November 21, 2014
Words: Adam Turner-Heffer
No reflection on ’90s indie classics is complete without mention of “the year that punk broke”. What’s often forgotten is the slow but seminal careers of DIY indie and hardcore bands that sowed the seeds for Nirvana‘s rise to prominence. From Sonic Youth to Germs, Black Flag, Descendants and many more, the Reagan-eighties played host to subversive-minded musicians in an industry otherwise controlled by greedy executives.
This portrait of a turbulent but influential underground scene in the ’80s is brilliantly captured by Michael Azerrad’s book Our Band Could Be Your Life. The 13 chapters are each dedicated to a band with the final chapter rightly housing Beat Happening. As well as being fascinating in their own right, Beat Happening played a key role in solidifying the DIY scene in Olympia, Washington and surrounding areas (i.e Portland and Seattle), in part thanks to lead vocalist Calvin Johnson’s label K Records. In the closing pages, a whole crop of bands that would become hugely elevated as a result of Nirvana’s success (e.g. Bikini Kill and Jawbreaker and Modest Mouse) are discussed but one that barely gets a mention, and to this date remains severely underrated, is Unwound.
Though the original members of Unwound – Justin Trosper (guitars, vocals) Vern Rumsey (bass) & Brandt Sandeno (drums) – had been playing on the scene since their high school days in previous band Giant Henry, when the explosion happened in 1991 they were still teenagers and not quite ready to ride the full effect of the blast. They didn’t grow into proper masters of their sound until a few years later. When the band started to hit its stride with new drummer Sara Lund around ’93/’94, grunge started to die down and this may explain their limited reach.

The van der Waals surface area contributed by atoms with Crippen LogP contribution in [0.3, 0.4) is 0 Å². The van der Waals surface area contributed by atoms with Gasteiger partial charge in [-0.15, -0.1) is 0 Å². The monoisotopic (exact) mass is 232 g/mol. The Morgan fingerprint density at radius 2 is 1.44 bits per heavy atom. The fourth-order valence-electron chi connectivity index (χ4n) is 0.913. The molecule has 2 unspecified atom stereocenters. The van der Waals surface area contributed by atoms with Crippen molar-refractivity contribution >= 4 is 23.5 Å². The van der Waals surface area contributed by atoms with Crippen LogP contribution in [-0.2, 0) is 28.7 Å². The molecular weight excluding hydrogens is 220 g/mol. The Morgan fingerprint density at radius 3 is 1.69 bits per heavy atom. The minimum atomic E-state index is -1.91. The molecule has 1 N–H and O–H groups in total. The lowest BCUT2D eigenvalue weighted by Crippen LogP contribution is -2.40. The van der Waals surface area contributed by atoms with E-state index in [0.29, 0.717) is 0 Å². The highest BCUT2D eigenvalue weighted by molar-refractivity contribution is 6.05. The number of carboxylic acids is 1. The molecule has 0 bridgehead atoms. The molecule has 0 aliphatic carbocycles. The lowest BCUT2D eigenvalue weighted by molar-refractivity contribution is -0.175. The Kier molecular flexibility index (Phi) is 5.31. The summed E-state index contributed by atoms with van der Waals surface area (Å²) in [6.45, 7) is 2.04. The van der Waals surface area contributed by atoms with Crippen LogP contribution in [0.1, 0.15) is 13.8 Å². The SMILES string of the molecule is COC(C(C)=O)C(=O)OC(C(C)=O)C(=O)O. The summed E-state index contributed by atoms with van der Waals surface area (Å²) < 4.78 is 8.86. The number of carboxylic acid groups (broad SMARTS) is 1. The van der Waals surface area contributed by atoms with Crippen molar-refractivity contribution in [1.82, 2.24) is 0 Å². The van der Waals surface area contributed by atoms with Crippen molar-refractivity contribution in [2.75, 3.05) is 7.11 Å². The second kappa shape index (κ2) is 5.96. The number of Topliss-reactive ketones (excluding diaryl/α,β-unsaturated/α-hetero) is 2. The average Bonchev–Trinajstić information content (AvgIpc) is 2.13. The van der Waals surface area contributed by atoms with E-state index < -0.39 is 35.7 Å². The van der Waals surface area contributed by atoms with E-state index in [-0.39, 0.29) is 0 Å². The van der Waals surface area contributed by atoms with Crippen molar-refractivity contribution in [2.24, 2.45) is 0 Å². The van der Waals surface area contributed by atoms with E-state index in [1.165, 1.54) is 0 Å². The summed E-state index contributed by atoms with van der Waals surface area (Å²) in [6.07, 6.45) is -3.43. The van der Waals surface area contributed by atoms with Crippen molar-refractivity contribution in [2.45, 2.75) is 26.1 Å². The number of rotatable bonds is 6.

Unwound produced thrilling and innovate music throughout. Like Fugazi, neither band seemed to compromise on anything with their music, both working as tight units who wrote and recorded consistently, and stayed with a trusted label throughout. While in the early years Unwound sounded like a cross between Fugazi vocalist Guy Picciotto’s previous band Rites of Spring and Sonic Youth, as time went on they carved out a unique sound for themselves – with every record they released they got further and further away from their initial influences. Writing a record every winter, releasing in the spring and touring throughout the summer, a template that made the three musicians almost hypnotically tight. Strangely, the name Unwound would become more relevant with every passing year; all their music has an inherent tension to it – or as one of their song titles suggests a ‘Nervous Energy’ – but as they progressed their music got tighter, tenser, and darker until their final opus Leaves Turn Inside You.
The Numero group have done the world a favour with the decision to remaster, reissue and repackage their mesmerising back-catalogue. Collecting the band’s records chronologically into 4 box sets including the original sleeves, tour diaries and photos, and incredibly detailed and fascinating liner notes with interviews with the band members themselves, the releases are a thing of beauty. Starting with Kid Is Gone in 2013 and Rat Conspiracy earlier this year, Numero have just released the 3rd edition No Energy which collects two of their most important records and B-sides from their “middle period”. The fourth and final release Empire (which will drop in 2015) sees Unwound’s final two records boxed up.
To accompany the renewed attention I’ve written a chronological guide to the works of Unwound, sharing the joy of a band who have only recently started to get their due as cult heroes. In a cliché that goes back as far as the Velvet Underground, they are a band who make me want to pick up a guitar (bass in my case) and form a band, and after reading this, hopefully they’ll do the same for you.
Listen to this playlist compiling 10 of the best tracks and click next to check out the records individually.